For a once homeless panhandler high school dropout refugee, Alfonso Cuadra has come a long way. At only 35 he is now living the Canadian dream. The now successful entrepreneur, father and noted volunteer tells me his storied life, the charities he is involved in and reflects on what he learned from all the struggles he faced at an early age.
Alfonso, tell me about yourself.
Where shall I start? I was born in El Salvador and faced two wars before I came to Canada. I lived on the streets and dropped out of school in earnest. I also became a teenage parent at 17 and hit rock bottom.
However, this adversity in my life gave me the clarity that I needed to examine my life, make better choices and become the man I am today. As I share my story with thousands around the world today as a motivational speaker, my purpose has become, How can I use my life in order to inspire others to live theirs to the highest potential?
Share with me some of the struggles?
Some of the struggles started in my home country. My mother was the head of an activist newspaper that reported on corruption with the government. For that, she was arrested as a political prisoner and was sentenced for forty years in prison. For the first three years of her incarceration, my family kept me indoors for fear that the government would kidnap me.
Imagine a three-year-old that is not allowed to go outside and play with other kids. I was more like a prisoner at that age. Thanks to the likes of Amnesty International, my mom, Vida Cuadra, was freed and was quickly offered asylum in Canada. I was five when we arrived.
Life was a veritable struggle for me and I had an instant identity crises. I remember feeling as though I was "very low on the economic scale." in Ottawa. Growing up, I was surrounded by crime and drugs and that influenced my upbringing very much.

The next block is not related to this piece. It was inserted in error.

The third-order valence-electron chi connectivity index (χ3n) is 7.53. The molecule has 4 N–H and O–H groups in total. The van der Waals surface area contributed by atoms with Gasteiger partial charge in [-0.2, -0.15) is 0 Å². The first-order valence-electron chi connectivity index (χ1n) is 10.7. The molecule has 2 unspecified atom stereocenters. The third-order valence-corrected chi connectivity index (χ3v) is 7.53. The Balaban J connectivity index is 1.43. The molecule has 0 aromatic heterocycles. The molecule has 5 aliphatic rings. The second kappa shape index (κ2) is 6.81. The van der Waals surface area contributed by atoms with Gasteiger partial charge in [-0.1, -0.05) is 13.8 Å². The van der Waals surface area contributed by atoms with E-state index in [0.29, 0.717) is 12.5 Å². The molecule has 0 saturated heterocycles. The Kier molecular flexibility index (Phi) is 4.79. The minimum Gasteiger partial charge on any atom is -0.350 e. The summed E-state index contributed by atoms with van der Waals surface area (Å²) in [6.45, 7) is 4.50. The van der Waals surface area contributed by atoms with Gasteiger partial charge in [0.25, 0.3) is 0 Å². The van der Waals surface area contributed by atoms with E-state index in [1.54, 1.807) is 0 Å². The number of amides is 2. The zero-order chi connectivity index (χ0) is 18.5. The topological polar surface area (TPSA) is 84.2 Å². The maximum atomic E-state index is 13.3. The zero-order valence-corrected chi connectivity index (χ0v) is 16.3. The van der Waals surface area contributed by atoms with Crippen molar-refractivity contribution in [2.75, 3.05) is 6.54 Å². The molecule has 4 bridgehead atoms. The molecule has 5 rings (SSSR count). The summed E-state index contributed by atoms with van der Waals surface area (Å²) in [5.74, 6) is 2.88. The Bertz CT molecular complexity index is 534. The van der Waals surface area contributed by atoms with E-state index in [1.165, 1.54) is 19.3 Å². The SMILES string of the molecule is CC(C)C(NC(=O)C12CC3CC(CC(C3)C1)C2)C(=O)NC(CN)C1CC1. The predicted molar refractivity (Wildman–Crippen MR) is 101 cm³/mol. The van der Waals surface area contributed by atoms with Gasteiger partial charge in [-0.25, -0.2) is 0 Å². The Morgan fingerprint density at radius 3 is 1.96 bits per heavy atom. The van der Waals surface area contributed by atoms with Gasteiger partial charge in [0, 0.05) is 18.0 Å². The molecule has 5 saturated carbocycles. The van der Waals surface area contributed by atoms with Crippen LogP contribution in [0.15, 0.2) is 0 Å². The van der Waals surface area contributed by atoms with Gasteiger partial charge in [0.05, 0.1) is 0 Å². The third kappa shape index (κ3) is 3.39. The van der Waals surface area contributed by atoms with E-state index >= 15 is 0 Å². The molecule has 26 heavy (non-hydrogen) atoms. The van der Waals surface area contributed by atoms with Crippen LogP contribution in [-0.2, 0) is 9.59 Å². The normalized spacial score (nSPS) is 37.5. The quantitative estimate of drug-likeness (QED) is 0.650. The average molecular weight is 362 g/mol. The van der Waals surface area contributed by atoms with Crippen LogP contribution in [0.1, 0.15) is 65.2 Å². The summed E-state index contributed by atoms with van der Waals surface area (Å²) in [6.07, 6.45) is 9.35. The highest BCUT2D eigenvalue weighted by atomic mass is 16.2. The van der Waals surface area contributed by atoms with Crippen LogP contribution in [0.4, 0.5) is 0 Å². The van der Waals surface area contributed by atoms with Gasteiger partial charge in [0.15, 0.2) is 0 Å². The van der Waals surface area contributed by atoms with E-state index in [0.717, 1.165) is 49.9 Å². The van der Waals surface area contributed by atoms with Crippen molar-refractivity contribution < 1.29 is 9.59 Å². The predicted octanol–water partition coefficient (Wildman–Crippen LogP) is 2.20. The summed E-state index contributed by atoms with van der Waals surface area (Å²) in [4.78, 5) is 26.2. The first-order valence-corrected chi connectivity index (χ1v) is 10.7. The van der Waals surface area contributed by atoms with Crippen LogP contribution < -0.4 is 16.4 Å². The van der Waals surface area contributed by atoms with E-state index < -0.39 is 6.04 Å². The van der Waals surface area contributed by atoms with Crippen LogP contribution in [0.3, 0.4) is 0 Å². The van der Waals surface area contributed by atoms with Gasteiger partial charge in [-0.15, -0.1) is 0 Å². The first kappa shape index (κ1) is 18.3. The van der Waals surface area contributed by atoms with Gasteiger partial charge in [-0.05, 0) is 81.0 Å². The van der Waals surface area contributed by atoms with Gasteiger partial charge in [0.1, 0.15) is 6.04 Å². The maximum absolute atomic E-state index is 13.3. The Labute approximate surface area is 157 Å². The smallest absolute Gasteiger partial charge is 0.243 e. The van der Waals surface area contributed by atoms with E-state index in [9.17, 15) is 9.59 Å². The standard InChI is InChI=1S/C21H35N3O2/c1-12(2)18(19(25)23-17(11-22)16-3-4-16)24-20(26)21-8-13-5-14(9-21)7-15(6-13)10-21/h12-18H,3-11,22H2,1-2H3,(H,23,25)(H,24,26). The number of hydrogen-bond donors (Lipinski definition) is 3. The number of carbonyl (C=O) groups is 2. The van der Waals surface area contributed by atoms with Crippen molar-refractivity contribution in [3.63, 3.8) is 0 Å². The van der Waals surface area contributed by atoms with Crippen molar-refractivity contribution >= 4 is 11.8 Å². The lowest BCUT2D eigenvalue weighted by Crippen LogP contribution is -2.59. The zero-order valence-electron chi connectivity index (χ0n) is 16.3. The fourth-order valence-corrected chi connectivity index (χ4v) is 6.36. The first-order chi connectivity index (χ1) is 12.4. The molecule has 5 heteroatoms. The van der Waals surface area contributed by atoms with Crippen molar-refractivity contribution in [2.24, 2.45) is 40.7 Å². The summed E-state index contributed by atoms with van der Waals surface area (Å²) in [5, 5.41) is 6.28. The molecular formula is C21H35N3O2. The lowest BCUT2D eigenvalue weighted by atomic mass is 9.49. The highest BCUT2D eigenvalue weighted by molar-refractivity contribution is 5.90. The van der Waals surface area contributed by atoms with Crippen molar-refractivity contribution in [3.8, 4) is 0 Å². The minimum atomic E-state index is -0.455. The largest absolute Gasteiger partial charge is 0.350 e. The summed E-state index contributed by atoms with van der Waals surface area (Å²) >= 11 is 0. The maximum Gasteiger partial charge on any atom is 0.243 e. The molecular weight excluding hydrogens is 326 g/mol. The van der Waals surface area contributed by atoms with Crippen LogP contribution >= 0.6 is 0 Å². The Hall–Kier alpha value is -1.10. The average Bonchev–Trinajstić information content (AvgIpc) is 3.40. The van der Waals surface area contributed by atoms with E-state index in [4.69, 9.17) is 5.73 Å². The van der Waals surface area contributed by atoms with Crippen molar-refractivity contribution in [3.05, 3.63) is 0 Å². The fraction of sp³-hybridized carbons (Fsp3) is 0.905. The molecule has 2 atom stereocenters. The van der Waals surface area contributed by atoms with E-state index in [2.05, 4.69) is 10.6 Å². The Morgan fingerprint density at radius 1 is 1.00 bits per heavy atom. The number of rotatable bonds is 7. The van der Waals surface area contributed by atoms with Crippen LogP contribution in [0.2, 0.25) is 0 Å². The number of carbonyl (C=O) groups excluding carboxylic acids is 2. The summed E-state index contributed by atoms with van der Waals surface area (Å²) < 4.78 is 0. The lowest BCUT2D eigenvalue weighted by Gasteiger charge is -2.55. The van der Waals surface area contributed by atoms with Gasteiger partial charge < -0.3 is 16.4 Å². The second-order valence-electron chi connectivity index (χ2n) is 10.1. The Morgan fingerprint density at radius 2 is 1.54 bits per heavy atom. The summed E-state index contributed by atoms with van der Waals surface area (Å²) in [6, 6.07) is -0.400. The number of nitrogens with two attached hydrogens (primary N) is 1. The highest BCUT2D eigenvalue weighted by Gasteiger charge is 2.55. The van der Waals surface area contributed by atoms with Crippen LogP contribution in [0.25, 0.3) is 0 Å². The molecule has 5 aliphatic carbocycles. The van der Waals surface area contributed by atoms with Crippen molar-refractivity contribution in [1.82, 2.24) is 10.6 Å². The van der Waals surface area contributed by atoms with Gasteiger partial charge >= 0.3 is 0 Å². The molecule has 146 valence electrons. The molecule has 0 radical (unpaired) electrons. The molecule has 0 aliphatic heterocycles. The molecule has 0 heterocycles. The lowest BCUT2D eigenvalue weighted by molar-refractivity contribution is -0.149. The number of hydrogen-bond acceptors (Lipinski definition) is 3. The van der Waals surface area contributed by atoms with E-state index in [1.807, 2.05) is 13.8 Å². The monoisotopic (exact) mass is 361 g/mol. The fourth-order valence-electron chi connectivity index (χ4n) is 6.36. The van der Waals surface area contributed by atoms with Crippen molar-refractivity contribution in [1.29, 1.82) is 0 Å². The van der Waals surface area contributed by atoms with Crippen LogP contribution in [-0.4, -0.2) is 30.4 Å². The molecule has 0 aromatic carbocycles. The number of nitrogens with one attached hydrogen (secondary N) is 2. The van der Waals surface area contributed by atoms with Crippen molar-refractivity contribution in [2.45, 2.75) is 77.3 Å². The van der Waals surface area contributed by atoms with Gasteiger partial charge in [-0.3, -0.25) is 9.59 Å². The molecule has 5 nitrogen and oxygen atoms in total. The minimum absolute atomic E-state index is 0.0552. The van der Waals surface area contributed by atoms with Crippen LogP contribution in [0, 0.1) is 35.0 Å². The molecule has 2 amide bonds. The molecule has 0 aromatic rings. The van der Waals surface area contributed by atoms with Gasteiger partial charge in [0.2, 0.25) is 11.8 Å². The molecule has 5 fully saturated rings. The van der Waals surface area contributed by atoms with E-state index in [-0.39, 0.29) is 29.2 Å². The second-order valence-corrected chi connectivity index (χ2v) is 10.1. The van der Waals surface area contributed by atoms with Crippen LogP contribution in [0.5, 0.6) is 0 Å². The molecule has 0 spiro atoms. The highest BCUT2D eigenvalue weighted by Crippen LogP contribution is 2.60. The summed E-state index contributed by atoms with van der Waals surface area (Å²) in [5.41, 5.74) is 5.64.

Tell me about the transformation years.
I decided to change my ways and became more responsible at the age of 17. This was when a nurse put my daughter, Thalia, in my arms giving me a new title -- dad. At that very moment, I decided to look at myself and stop blaming the world for my problems and look within me to change. I grew up instantly then and there and dreamed how I could be a great mentor for my daughter. I was determined to make that dream a reality.
I returned to school to get my diploma and worked briefly as a dishwasher. In 1998, I raised $2,700 from friends to start my own business. I saw an opportunity where others saw disaster. I took those 2,700 dollars and started a clothing store that ultimately turned in to 15 stores all over Canada. I also started investing in real estate. I also started a site to help people sell their properties, giving them the tools they need for quick and efficient sale of their property.
You once said you were on the street as a panhandler -- that must have been an awful experience.
That experience for me was one I will never forget. I basically felt at the very bottom and I was very angry at the world. I also felt it was the best thing for me as it gave me a unique experience. I believe that you learn nothing from winning all the time and it's only when we have hardships in our lives that give us a new perspective to appreciate our future successes and then work hard to attain it.
That experience also motivated me to name my new book, From the Ground Up -- Your 3 steps away from living the life of your dreams. The book is to be translated in to a movie.
You are also involved in charity work a lot and do you have a Canadian hero that you admire most?
I admire Terry Fox for all he went through and for fighting the good fight until the end. That is what I want my life to be like. His fighting spirit inspired me a great deal. As long as charities are involved, I mostly work with the youth. I am involved with organizations that mentor and teach them to be self-sufficient.
I work with a small organization named YouCan and I are also in the process of starting my own foundation. I love working with kids, mentoring and teaching these principals of success that I have come to learn. I am in the process of creating a youth foundation that will help kids of all ages and give them leadership, communication, and successful mind set skills.
The youth are our future. If I have an advice for them it would be, if you want change your life, don't wait for the world to change nor other people to change.Once you change for the better, the world will open up to you. As the old saying goes: "the world is your oyster."Suggest a correction